Terraforming: Human Destiny or Hubris?
This story first appeared in the Spring 2005 Issue of Ad Astra Magazine
"Men are weak now, and yet they transform the Earth's surface. In millions of years their might will increase to the extent that they will change the surface of the Earth, its oceans, the atmosphere, and themselves. They will control the climate and the Solar System just as they control the Earth. They will travel beyond the limits of our planetary system; they will reach other Suns..."
Konstantin Tsiolkovsky c.1926
Say the word "terraforming" amidst a gathering of space enthusiasts and it's a bit like upending your beer mug in an Australian pub. It means you're ready to duke it out with anybody in the joint. And the fight usually breaks out along these lines: One team sees the quest to replicate the biosphere of Earth on other planets as a moral imperative, an inevitable destiny, or both. Others -- equally passionate -- recoil at such pretension, proclaiming with surety that humans have no right to interfere with Nature as writ large upon the face of other worlds. Both viewpoints are, of course, so fraught with self-defeating conflicts as to be, well, flat out wrong.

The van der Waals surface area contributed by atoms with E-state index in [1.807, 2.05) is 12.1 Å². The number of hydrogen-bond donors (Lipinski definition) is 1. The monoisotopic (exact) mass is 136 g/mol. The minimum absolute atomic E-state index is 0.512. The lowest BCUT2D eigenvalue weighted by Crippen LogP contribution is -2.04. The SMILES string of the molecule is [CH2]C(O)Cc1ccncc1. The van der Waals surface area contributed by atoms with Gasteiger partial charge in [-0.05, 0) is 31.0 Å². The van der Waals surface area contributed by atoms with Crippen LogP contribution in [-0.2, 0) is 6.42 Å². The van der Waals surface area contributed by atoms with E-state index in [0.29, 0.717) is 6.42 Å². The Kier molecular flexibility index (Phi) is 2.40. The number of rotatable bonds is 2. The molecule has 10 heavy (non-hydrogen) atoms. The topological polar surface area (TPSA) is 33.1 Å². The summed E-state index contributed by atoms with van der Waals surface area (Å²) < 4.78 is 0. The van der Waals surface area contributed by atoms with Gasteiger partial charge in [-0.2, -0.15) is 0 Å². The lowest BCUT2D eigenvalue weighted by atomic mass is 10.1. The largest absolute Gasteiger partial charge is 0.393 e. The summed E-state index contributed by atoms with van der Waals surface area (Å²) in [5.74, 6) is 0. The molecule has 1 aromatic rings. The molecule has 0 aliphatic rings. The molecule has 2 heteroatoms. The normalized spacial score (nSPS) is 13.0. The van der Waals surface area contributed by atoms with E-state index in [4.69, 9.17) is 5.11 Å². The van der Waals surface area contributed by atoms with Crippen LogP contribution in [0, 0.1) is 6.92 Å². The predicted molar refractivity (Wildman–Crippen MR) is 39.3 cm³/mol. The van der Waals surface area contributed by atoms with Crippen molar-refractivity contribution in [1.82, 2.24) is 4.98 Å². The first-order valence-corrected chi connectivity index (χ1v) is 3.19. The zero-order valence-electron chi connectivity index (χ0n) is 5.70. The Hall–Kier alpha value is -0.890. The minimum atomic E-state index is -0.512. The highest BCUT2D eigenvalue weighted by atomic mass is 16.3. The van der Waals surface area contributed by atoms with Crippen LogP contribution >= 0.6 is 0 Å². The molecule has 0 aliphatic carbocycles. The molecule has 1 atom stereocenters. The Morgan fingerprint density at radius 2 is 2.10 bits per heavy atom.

Weird, isn't it, that an enterprise that no one now alive can remotely hope to see fulfilled should arouse such fire and fury? [Nobody quibbles much about warp drives, wormholes or what we're actually going to reply to ET.] But there seems to be something about the notion of taking a planet upon whose surface you did not evolve and changing it to suit yourself that catalyzes all audiences immediately to one pole or the other.
Bind yourself to the nearest mast and try to listen dispassionately to the combatants and you'll start to hear these discussions for what they really are: religious conflicts. Disagreements rooted in faith, belief and longing. What you won't hear, usually, is good science. Not often sound engineering tips. And not much of immediate practical use to those of us who want to expand Humankind's range to include the resource base of space, a primary goal of the membership of the National Space Society.